WASHINGTON, DC - Today, Rep. Trent Kelly (R-MS), Ranking Member of the House Armed Services Subcommittee on Military Personnel, made the following remarks, as prepared for delivery, on the Subcommittee's joint hearing with the Committee on Veterans Affairs titled “Military and Veteran Suicide: Understanding the Problem and Preparing for the Future."
"Thank you, Madam Chairwoman.
"I wish to welcome our witnesses to today’s hearing and I want to thank them for being here. The fact that we are holding a joint hearing with both the Department of Defense and Department of Veterans Affairs testifying together underscores the importance of suicide prevention and the need for a unified solution to this problem.
"We are at a crisis point. Last year’s suicide rate among active duty forces was the highest it has been since 2012, and ties for the highest on record since the services began tracking it. Meanwhile, approximately 20 veterans commit suicide each day. This is unacceptable, and we all have a responsibility to fix this issue. I am concerned that the high rate of suicide among service members and veterans will soon become a fact of life, and that we are beginning to accept it as a natural consequence of military service. We cannot let that happen. We must take decisive action to disrupt the status quo and to reverse this epidemic.
"When a service member takes his or her own life, it is a tragedy for both the surviving family and the unit. While suicide has an often irreparable effect on the service member’s family, it can also cause lasting effects on the unit. In addition to the emotional impact on fellow service members, we know that one suicide in a unit can sometimes lead to additional suicides or a “contagion” effect. That is why suicide must continue to be treated as not just a personal mental health issue, but as a readiness issue.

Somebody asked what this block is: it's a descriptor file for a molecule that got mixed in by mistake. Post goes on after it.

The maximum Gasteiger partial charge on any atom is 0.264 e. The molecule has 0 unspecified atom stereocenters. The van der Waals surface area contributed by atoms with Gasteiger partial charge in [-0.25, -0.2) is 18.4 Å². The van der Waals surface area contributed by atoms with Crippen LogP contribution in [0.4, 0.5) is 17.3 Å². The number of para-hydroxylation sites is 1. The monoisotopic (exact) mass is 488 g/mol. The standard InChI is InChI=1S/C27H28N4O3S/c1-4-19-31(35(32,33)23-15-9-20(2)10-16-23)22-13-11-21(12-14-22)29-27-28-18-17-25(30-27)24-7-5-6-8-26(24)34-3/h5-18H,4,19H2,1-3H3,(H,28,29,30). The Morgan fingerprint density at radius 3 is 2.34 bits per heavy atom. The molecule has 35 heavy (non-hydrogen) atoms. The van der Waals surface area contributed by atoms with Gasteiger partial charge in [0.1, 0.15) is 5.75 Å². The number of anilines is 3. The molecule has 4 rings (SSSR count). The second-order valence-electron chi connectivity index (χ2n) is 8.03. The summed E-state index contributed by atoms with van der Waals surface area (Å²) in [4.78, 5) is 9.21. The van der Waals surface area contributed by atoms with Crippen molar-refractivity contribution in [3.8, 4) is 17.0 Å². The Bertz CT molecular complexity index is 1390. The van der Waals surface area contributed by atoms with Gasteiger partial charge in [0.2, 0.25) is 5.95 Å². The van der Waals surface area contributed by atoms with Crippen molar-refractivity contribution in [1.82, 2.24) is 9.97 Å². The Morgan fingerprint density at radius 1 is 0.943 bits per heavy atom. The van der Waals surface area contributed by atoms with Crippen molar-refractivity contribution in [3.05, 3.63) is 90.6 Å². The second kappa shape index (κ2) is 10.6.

"I am interested to hear from today’s witnesses about the behavioral health treatment available for service members and veterans. Particularly, I am concerned that there continues to be a stigma associated with seeking behavioral health treatment. In fact, as the VA notes in their written statement, over half of those who die by suicide had no mental health diagnosis at the time of their deaths. I am interested to hear how the services mandate periodic behavioral health check-ups for all service members and whether those interventions are effective. Just like required yearly physicals and dental check-ups are not an option, should a substantive session with a behavioral health provider—not just an assessment by a medical provider—be required?
"I am also convinced that small unit leader involvement is critical to identifying behavioral health issues. The services must leverage the NCO leaders closest to the service members, at the team and squad level, to help identify self-destructive behaviors and get help for their service members. I would like to know what training is provided to these leaders to help them in identifying problems and getting assistance.
"I hope that today’s hearing will bring renewed attention to the problem of military suicide. While I am interested in the actions that the Defense Department and VA have done to prevent suicide, I am also focused on the practical things we can do today to reverse this disturbing trend. Thank you, and I yield back."